Sainsbury’s has become the first operator to use a liquid-nitrogen-powered cooling technology in one of its refrigerated trucks to reduce emissions.

The three-month trial will see the supermarket test a new concept in refrigeration units, designed by clean cold technology firm Dearman, which harnesses the rapid expansion of liquid nitrogen to deliver zero-emission power and cooling.

Dearman expects the trial to save up to 1.6 tonnes of carbon dioxide, 37kg of nitrogen oxides and 2kg of particulate matter by its end, compared with a similar diesel-powered cooling system fitted to a truck.

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The vehicle is operating from Sainsbury’s Waltham Point depot, delivering chilled goods to stores in the London area.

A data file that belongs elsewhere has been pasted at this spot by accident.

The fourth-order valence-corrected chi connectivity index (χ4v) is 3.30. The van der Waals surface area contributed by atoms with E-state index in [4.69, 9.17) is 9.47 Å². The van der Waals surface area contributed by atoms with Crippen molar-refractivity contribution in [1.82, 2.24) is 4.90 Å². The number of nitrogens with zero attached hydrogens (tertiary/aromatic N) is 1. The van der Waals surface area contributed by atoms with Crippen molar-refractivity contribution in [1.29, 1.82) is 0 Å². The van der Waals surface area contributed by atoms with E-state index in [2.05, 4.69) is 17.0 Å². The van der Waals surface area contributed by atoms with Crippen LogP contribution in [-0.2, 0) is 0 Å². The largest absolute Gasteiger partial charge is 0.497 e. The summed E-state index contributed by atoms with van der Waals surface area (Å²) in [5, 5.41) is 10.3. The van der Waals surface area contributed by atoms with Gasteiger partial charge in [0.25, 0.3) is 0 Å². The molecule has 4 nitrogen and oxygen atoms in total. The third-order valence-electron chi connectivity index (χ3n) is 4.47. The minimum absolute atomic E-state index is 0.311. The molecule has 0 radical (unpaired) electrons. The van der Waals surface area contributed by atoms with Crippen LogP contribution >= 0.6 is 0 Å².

Paul Crewe, head of sustainability at Sainsbury’s, said the business had set itself a target of cutting carbon emissions by 30% between 2005 and 2020.

“This trial with Dearman is just one of the innovations we’ve introduced to help us towards this goal,” he added. “This zero-emission system is really exciting - to be running a liquid air engine, quite literally, means our cooling is running on thin air.”

Dearman’s founder and CEO, Toby Peters, said: “Sainsbury’s is demonstrating real leadership by embracing cutting-edge British engineering that delivers performance alongside positive environmental impact.”

He added that the first commercial trial of Dearman’s zero-emission system was a significant milestone for the company.

“Demand for cooling is increasing worldwide and new technologies are urgently needed to ensure that growth can be achieved sustainably,” he said.

Dearman has worked alongside partners Hubbard Products, Air Products and Dawsonrentals to get the system ready for commercial trials, with the latter recently providing one of its rental fleet to be fitted out with the new cooling system.

The company is working on a range of applications for the new technology from its Croydon, Surrey research and development centre.